Tag Archives: charon

Charon’s Cracks Formed During Ancient Near-Misses With Other Worlds

Ever since the gargantuan cracks on Plutos moon Charon were first spotted, astronomers have been baffled as to what may have formed them, with explanations ranging from giant impacts to an active, hot mantle.

A new paper, due to be published in the journal Icarus, has come up with an alternative, and arguably more compelling, explanation:Based on a series of computer simulations, it appears that a long history of near-misses by other massive objects, and not plate tectonics, may be responsible for forging mountains and canyons on this distant world.

I was inspired by computer graphics code in how to model the icy moons, Alice Quillen, a professor of physics and astronomy at the University of Rochester and lead author of the study, said in a statement. The inside of the moons is similar to how blood splatter is modeled in games and the outer, icy crust is similar to modeling clothes and how they move.

The computer simulations of the close tidal encounters. Alice Quillen via YouTube

Earth’s Moon may be small, but it’s still sufficiently sizable to be able to generate tides on Earth with its gravitational pull, both at the surface and within the liquid outer core. This mechanism is known as tidal forcing, and the authors of this new study hypothesizedthat this phenomenon may have once acted on the surfaces of icy worlds and moons like Charon when similarlysized worlds drifted close by in the Solar System, although they don’t specify when this would have happened.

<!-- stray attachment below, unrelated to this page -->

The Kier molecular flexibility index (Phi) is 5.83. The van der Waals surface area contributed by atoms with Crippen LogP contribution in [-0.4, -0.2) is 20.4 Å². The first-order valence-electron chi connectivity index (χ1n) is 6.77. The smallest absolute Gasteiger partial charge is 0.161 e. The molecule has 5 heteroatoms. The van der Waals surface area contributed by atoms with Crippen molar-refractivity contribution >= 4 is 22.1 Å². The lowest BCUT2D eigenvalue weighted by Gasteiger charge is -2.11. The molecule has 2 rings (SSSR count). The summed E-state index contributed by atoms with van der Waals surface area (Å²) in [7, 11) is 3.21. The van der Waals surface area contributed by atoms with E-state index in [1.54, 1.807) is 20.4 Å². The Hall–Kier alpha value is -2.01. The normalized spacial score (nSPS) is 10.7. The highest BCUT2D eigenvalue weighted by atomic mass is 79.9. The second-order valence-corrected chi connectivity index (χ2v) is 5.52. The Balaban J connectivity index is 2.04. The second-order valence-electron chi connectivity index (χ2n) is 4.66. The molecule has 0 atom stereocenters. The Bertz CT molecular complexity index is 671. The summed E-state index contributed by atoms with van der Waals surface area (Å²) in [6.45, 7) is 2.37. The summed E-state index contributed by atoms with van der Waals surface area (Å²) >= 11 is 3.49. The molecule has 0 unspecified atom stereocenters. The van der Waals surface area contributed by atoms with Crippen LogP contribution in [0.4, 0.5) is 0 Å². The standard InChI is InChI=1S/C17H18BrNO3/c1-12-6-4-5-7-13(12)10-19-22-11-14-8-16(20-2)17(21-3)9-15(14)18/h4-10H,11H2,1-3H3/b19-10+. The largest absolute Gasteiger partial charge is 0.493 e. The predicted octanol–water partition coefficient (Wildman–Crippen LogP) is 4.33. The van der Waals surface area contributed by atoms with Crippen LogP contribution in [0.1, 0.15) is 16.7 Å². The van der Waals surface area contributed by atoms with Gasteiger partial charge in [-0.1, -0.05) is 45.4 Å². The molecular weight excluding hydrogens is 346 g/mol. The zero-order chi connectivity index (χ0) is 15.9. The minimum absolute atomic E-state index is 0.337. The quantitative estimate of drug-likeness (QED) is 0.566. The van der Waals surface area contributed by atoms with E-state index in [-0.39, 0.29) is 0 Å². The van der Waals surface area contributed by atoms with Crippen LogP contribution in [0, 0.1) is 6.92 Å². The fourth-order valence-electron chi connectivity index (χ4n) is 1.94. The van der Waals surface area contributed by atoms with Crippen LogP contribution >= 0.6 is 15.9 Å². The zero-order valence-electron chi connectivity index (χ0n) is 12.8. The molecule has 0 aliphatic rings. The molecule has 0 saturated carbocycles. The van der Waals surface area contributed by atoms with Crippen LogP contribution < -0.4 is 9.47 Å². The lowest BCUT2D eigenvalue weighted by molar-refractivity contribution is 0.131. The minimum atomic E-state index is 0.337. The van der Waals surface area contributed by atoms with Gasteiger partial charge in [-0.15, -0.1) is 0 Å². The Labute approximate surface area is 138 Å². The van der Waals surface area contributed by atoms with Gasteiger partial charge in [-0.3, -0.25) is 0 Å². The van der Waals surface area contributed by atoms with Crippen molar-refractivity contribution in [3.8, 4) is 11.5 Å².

The researchers decided to use an N-body simulation, which models objects as having multiple internal regions interconnected by springs. Its commonly used by astrophysicists to model the effect of gravity on planets and stars, but this is the first time it has been applied to a moon.

A massive perturber forming cracks on a Charon-like icy world. Alice Quillen via YouTube

In multiple virtual experiments, simulated icy moons were kept stationary as similar mass objects flew by them, and the team watched as they became deformed.

As it turns out, such close encounters exert enough of a tidal force on the icy moons to cause their surface to fracture in a brittle manner and on surprisingly huge scales. This means that the giant cracks and complex fault structures on the icy moons of Dione and Tethys (of Saturn), Ariel (of Uranus), and Charon (of Pluto) at the very least may be caused by this mechanism.

A close-up of the tectonic belt on Charon. NASA/JHUAPL/SwRI

We know that Earths internal heat escapes through both volcanoes and, significantly, convection currents in the mantle; these move around tectonic plates, which create mountains, faults, canyons, ocean basins, and continents. This process is known as plate tectonics, and its been happening on Earth for at least 3 billion years, but theres little evidence that it has happened anywhere else in the Solar System.

Icy moons like Charon are thought to be too small to still contain any heat left over from their presumably violent formation, so its unlikely that plate tectonics ever managed to effectively operate on them in the same way they did, and still do, on Earth. Perhaps this new study has finally solved the conundrum of where the ginormous alien crevasses come from or, as another recent study suggested, these vast canyons may have instead formed as the icy moon cooled and contracted.

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Read more: http://www.iflscience.com/space/charons-cracks-formed-during-ancient-near-misses-other-worlds

Pluto’s Moons Behave Like Spinning Tops